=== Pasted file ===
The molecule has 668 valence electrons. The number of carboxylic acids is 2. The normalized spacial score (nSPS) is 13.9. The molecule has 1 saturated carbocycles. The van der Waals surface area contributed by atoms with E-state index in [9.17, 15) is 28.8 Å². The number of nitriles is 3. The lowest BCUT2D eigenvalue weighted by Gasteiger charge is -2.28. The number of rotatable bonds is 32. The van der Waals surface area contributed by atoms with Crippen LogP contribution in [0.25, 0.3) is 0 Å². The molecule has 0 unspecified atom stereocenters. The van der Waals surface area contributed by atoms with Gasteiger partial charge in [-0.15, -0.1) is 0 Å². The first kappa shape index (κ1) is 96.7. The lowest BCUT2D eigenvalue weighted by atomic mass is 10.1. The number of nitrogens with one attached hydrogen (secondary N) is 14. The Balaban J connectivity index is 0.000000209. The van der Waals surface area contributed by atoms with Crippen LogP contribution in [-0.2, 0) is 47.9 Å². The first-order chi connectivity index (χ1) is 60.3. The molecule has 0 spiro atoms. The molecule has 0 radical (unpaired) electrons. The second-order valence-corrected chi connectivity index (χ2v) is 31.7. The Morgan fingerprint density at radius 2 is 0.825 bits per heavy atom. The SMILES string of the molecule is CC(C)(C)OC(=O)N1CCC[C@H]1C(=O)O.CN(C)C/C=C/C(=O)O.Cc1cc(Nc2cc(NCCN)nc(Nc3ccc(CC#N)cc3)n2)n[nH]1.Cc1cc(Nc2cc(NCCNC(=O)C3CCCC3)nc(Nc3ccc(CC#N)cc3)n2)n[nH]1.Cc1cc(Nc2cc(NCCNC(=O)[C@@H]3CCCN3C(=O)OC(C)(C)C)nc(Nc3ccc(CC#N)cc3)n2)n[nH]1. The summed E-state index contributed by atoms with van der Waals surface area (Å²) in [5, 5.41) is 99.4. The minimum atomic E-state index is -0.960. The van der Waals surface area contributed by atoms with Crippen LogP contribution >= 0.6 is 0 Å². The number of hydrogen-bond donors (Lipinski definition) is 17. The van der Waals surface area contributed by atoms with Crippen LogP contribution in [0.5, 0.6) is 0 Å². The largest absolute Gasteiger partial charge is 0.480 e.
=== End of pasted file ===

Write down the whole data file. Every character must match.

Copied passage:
The molecule has 668 valence electrons. The number of carboxylic acids is 2. The normalized spacial score (nSPS) is 13.9. The molecule has 1 saturated carbocycles. The van der Waals surface area contributed by atoms with E-state index in [9.17, 15) is 28.8 Å². The number of nitriles is 3. The lowest BCUT2D eigenvalue weighted by Gasteiger charge is -2.28. The number of rotatable bonds is 32. The van der Waals surface area contributed by atoms with Crippen LogP contribution in [0.25, 0.3) is 0 Å². The molecule has 0 unspecified atom stereocenters. The van der Waals surface area contributed by atoms with Gasteiger partial charge in [-0.15, -0.1) is 0 Å². The first kappa shape index (κ1) is 96.7. The lowest BCUT2D eigenvalue weighted by atomic mass is 10.1. The number of nitrogens with one attached hydrogen (secondary N) is 14. The Balaban J connectivity index is 0.000000209. The van der Waals surface area contributed by atoms with Crippen LogP contribution in [-0.2, 0) is 47.9 Å². The first-order chi connectivity index (χ1) is 60.3. The molecule has 0 spiro atoms. The molecule has 0 radical (unpaired) electrons. The second-order valence-corrected chi connectivity index (χ2v) is 31.7. The Morgan fingerprint density at radius 2 is 0.825 bits per heavy atom. The SMILES string of the molecule is CC(C)(C)OC(=O)N1CCC[C@H]1C(=O)O.CN(C)C/C=C/C(=O)O.Cc1cc(Nc2cc(NCCN)nc(Nc3ccc(CC#N)cc3)n2)n[nH]1.Cc1cc(Nc2cc(NCCNC(=O)C3CCCC3)nc(Nc3ccc(CC#N)cc3)n2)n[nH]1.Cc1cc(Nc2cc(NCCNC(=O)[C@@H]3CCCN3C(=O)OC(C)(C)C)nc(Nc3ccc(CC#N)cc3)n2)n[nH]1. The summed E-state index contributed by atoms with van der Waals surface area (Å²) in [5, 5.41) is 99.4. The minimum atomic E-state index is -0.960. The van der Waals surface area contributed by atoms with Crippen LogP contribution >= 0.6 is 0 Å². The number of hydrogen-bond donors (Lipinski definition) is 17. The van der Waals surface area contributed by atoms with Crippen LogP contribution in [0.5, 0.6) is 0 Å². The largest absolute Gasteiger partial charge is 0.480 e.